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Banyan, 1750-1775. T.215-1992, V&A Museum

Banyan, 1750-1775.
T.215-1992, V&A Museum

Disclaimer: This is an adaptation of an earlier post, so if you think you’ve read this before, you probably have.

Banyan or wrapping gown: both terms are used,  but the wearer and I call this a banyan for brevity’s sake. Despite its simplicity, this project took longer than I wanted, mostly because I have a tendency to take on too many things at once and promptly get sick. I like to think of this ability as a very special talent.

In any case, this simple garment was made more fun by piecing– it’s the challenge that keeps you awake, when the majority of the work is in teeny-tiny back stitches.

I took the subject’s chest, arm and back length, and bicep measurements, and made up my own pattern, using the chintz banyan in Fitting and Proper and this one at the V&A as models.


Measurements in hand, the patterning was straightforward: you know how wide to made the body, the center back length you need to achieve, how wide to cut the neck hole, and how wide and how long the sleeves need to be. Really, not that hard.

You can use a diagram like this to start you off. I did wing the bottom width, guessing at the angle to give the garment a fullness similar to the chintz at the V&A.

I didn’t have quite enough fabric to accommodate the recipient’s full height, nor could I get enough of the red print lining material; I had to piece both the stripes and the lining.  Trying to match up the stripes was remarkably satisfying, both when I succeeded and when I was  little off. Life Goal: Dizzying, please.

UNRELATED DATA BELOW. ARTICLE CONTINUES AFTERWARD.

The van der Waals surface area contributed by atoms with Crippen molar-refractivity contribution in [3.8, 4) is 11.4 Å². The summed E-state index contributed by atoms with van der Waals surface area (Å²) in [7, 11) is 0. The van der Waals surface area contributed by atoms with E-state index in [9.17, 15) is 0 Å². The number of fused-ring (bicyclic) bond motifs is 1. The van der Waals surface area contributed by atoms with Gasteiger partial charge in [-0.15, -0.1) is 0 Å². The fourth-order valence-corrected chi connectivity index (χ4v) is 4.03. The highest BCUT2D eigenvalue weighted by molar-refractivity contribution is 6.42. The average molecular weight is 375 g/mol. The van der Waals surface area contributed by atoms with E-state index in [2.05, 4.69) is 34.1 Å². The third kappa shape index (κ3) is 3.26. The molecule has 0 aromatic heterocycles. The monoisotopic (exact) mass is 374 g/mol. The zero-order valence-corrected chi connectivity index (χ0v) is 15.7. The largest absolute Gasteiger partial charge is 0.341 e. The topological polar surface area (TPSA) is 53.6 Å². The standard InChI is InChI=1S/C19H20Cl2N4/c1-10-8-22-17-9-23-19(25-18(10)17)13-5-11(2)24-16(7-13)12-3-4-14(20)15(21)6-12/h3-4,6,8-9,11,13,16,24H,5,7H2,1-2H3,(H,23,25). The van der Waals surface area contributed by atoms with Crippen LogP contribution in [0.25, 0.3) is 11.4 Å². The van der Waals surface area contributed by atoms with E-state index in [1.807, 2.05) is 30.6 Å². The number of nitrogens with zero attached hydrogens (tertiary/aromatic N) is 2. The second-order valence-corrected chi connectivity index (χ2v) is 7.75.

It contrasted well with a blue woven coverlet, making a nice bright note as I prepped rooms for What Cheer Day 2016. This was the effect I had hoped to achieve waaay back in April 2016 when I failed to finish anything I wanted for the After Dark program thanks to a bout of strep throat.

Jimmie and Billie, unwell and unable to dress themselves without Gideon’s aid. Photograph by J. D. Kay

By October, though, I was able to finish the entire item and make a matching cap, allowing Billie Bowen to recuperate in style from an evening at the Cold Meat Club. I’ve drifted away from making things for other people (except to sell) in part because the Giant, heading to college, has drifted away from living history and thus occupies far less of my sewing time.